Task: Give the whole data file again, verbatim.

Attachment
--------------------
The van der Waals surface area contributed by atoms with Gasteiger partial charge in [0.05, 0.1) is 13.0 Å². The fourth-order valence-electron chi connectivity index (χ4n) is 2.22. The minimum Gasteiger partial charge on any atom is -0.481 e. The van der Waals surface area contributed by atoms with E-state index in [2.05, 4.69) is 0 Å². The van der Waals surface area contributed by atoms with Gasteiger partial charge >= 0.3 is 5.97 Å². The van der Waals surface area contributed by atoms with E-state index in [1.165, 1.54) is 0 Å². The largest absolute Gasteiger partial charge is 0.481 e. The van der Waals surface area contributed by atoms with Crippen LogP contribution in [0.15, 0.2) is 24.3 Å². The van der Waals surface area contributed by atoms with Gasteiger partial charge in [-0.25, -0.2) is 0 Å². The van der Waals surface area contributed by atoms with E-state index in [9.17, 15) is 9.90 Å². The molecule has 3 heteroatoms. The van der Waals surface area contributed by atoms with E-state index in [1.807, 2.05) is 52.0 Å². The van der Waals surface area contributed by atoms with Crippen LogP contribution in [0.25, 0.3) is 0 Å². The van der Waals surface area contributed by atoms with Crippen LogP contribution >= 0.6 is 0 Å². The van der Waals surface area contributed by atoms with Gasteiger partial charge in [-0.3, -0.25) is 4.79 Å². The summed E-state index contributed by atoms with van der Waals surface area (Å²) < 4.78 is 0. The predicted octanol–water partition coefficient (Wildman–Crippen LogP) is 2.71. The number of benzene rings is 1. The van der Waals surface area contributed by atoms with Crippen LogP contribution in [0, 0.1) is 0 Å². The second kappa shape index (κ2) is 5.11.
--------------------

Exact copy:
The van der Waals surface area contributed by atoms with Gasteiger partial charge in [0.05, 0.1) is 13.0 Å². The fourth-order valence-electron chi connectivity index (χ4n) is 2.22. The minimum Gasteiger partial charge on any atom is -0.481 e. The van der Waals surface area contributed by atoms with E-state index in [2.05, 4.69) is 0 Å². The van der Waals surface area contributed by atoms with Gasteiger partial charge >= 0.3 is 5.97 Å². The van der Waals surface area contributed by atoms with E-state index in [1.165, 1.54) is 0 Å². The largest absolute Gasteiger partial charge is 0.481 e. The van der Waals surface area contributed by atoms with Crippen LogP contribution in [0.15, 0.2) is 24.3 Å². The van der Waals surface area contributed by atoms with Gasteiger partial charge in [-0.25, -0.2) is 0 Å². The van der Waals surface area contributed by atoms with E-state index in [9.17, 15) is 9.90 Å². The molecule has 3 heteroatoms. The van der Waals surface area contributed by atoms with E-state index in [1.807, 2.05) is 52.0 Å². The van der Waals surface area contributed by atoms with Crippen LogP contribution in [0.25, 0.3) is 0 Å². The van der Waals surface area contributed by atoms with Crippen LogP contribution >= 0.6 is 0 Å². The van der Waals surface area contributed by atoms with Gasteiger partial charge in [-0.3, -0.25) is 4.79 Å². The summed E-state index contributed by atoms with van der Waals surface area (Å²) < 4.78 is 0. The predicted octanol–water partition coefficient (Wildman–Crippen LogP) is 2.71. The number of benzene rings is 1. The van der Waals surface area contributed by atoms with Crippen LogP contribution in [0, 0.1) is 0 Å². The second kappa shape index (κ2) is 5.11.